Getting back to our subject. Practically, how do I set a price? Well, if I have an idea of what I should pay, I offer it to the driver. If not, I offer the driver some ridiculously low price and see if he takes it. Sometimes he says yes, but more often than not he will tell me a higher price. I will always try to drop his first asking price by ~ ₪ 10. If the driver does not agree, I stop a different cab. This time I offer the cab driver a bit above my initial offer for the last driver, but will eventually settle on the final price I gave the last one. If this driver does not agree, then I will take the next cab that will agree to anything less than the cheapest price offered to me by the first two drivers.
This system is based on a common application of game theory. The game is for me to get a cheap ride and for him to get me as a customer and then get the most money out of me.
So in order for me to set the terms of the game I should :
(1) control the game by making the opening offer (“Can you take me to Petah Tikvah for ₪ 50?)
(2) learn the market price, which is why I never let a cab leave me without making a final counter offer (“okay, the how much will you take me to Petah Tikvah for? That much?! What am I, a friar?.”)
(3) negotiate marginally (“what about ₪ 10 less? Is ₪ 10 so much that you don’t want my business?”)
(4) never let the cab driver’s comments affect me (“I’ll have you know, my mother is a saint!”).
In short, by using game theory one learns the market price and then looks for the best price by thinking marginally.
Do you usually go by the meter or negotiate a price?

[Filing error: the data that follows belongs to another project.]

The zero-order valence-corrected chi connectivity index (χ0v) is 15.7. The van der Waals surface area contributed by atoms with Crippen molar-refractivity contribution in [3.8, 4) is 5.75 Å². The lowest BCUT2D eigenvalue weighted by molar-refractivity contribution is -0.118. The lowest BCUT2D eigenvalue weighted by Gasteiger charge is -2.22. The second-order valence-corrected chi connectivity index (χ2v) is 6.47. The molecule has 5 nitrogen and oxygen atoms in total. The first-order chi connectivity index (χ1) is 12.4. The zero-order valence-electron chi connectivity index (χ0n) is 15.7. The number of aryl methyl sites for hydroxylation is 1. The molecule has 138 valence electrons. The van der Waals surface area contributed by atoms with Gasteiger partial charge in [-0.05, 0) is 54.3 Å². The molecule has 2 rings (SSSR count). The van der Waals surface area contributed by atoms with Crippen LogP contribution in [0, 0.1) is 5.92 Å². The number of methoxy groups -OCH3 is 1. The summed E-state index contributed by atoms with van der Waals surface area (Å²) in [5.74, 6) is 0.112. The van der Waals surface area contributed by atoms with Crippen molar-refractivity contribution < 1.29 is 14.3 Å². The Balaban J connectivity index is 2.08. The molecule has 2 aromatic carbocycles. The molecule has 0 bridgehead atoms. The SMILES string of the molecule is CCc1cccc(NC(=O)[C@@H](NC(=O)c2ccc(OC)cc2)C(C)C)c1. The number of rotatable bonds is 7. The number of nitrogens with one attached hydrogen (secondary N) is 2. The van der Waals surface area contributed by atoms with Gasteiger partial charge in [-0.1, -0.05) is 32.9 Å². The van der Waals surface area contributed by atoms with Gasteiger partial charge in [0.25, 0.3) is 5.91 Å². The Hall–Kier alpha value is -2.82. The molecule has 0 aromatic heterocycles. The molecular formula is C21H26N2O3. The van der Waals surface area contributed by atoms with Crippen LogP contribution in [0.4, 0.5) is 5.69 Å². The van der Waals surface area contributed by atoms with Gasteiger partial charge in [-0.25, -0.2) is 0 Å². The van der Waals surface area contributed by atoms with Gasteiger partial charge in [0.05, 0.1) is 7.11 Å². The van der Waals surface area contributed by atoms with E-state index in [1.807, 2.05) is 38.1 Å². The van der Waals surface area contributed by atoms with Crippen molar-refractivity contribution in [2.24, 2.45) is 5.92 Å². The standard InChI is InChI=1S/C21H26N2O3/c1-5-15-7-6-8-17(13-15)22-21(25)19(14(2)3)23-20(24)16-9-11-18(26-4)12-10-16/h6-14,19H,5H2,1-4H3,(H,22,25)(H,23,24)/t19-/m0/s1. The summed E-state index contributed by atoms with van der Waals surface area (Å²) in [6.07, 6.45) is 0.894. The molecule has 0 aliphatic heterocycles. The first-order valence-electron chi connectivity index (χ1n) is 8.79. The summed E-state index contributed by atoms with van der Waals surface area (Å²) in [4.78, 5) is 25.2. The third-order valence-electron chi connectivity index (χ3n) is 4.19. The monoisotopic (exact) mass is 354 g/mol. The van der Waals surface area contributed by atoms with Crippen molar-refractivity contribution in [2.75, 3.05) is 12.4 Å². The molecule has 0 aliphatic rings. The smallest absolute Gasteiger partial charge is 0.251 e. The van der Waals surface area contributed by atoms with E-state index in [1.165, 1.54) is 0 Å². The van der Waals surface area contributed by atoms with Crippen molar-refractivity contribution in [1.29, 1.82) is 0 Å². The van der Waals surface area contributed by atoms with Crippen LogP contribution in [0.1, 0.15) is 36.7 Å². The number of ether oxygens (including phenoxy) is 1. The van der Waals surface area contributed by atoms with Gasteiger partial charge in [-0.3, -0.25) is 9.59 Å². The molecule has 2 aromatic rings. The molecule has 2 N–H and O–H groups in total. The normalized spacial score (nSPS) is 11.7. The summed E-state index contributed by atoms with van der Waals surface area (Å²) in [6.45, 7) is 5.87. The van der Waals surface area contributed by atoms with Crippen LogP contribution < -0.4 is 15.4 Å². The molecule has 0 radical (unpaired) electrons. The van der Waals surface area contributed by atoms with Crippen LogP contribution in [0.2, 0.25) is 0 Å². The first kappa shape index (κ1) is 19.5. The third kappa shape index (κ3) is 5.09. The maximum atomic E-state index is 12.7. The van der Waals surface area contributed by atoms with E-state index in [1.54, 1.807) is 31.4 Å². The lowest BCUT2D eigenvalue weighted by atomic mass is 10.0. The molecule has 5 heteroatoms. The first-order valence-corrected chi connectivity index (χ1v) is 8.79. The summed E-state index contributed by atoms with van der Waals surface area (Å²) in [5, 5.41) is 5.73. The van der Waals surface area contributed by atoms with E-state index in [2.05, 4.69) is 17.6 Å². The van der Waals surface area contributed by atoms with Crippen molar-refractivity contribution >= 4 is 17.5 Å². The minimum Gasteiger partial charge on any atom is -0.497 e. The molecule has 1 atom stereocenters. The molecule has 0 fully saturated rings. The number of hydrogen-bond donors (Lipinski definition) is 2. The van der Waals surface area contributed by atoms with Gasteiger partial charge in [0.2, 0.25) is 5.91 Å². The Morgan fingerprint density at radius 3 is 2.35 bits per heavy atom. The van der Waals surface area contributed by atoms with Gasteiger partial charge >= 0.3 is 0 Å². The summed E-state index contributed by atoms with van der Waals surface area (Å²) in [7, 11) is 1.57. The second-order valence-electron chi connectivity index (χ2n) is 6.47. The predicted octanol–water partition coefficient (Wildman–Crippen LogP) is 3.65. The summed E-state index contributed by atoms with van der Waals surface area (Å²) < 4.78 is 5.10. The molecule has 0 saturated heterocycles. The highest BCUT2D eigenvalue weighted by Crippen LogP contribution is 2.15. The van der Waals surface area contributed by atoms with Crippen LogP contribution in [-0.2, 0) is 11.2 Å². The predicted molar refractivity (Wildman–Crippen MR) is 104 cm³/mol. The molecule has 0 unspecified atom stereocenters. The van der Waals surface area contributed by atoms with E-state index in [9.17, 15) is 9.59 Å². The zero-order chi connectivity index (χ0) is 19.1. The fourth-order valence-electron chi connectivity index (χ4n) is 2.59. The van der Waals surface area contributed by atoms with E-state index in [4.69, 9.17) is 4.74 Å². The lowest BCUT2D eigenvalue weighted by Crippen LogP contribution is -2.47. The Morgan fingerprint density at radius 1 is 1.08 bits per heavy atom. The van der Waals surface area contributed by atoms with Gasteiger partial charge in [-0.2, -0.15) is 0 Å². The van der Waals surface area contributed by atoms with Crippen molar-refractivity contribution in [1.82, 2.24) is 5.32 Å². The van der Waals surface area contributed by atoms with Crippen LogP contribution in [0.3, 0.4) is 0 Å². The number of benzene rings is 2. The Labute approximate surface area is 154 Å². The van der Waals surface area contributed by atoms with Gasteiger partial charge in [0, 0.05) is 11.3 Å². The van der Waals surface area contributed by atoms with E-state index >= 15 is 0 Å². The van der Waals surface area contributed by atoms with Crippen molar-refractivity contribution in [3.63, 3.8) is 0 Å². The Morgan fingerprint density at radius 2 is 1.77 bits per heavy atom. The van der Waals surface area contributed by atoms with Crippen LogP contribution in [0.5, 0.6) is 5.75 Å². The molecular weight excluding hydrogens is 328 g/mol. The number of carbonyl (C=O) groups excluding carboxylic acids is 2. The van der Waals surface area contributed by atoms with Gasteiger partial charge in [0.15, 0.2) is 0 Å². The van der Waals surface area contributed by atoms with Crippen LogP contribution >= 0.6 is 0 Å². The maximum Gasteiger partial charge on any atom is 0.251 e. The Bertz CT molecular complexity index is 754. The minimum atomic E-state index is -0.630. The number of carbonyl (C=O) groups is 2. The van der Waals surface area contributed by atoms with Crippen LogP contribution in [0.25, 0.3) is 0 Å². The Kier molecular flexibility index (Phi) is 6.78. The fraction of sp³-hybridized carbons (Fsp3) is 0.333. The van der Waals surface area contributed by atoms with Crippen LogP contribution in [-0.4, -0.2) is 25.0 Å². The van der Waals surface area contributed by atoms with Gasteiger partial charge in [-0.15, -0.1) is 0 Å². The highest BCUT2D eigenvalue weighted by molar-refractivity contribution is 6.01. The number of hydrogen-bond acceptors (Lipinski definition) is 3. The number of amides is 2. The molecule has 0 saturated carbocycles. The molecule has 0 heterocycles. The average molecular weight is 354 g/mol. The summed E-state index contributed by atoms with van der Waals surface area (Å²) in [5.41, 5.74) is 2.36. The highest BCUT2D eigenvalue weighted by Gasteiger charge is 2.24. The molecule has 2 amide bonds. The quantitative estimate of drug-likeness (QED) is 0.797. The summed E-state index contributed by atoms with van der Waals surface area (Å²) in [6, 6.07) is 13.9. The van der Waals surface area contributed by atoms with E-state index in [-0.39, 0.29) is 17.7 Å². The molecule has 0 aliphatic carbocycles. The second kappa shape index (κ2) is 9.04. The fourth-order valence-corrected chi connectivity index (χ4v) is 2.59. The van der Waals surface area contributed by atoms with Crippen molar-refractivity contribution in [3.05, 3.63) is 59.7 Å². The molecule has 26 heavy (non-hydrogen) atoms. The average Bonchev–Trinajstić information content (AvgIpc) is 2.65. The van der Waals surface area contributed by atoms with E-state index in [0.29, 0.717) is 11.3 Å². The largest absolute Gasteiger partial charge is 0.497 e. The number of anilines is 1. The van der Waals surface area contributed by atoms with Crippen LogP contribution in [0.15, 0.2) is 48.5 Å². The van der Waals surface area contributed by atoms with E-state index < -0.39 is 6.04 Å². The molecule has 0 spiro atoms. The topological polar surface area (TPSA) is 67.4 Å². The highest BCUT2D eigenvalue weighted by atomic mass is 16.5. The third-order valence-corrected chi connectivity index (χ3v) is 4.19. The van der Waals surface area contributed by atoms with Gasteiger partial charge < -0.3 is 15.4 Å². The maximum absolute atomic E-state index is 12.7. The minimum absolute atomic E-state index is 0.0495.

PS – if you have elderly people in the cab, it is in your best interest to go by the meter to make sure that the elderly people do not get hurt due to crazy driving.
A while ago my sister and I were discussing all the wonderful movies we grew up watching even though (1) we couldn’t fully understand them at the time and (2) they scared the crap out of us. Such classics include The Return to Oz, Alice in Wonderland (1985 version with the scary Jabberwocky), and of course Who Framed Roger Rabbit. Who Framed Roger Rabbit is one of those movies that I watched again and again, but never fully understood until I watched it as an adult. The plot comes together at the end: an evil cartoon wants to destroy toontown in order to build the LA freeway. This, he believes, would jumpstart a booming auto industry from which he could profit. But building a freeway isn’t enough; people during the 1940’s (when the story took place) loved their public transportation and would not leave it for a simpler alternative. So the villain had to do one other thing in order to hatch his plan – he had to destroy public transportation.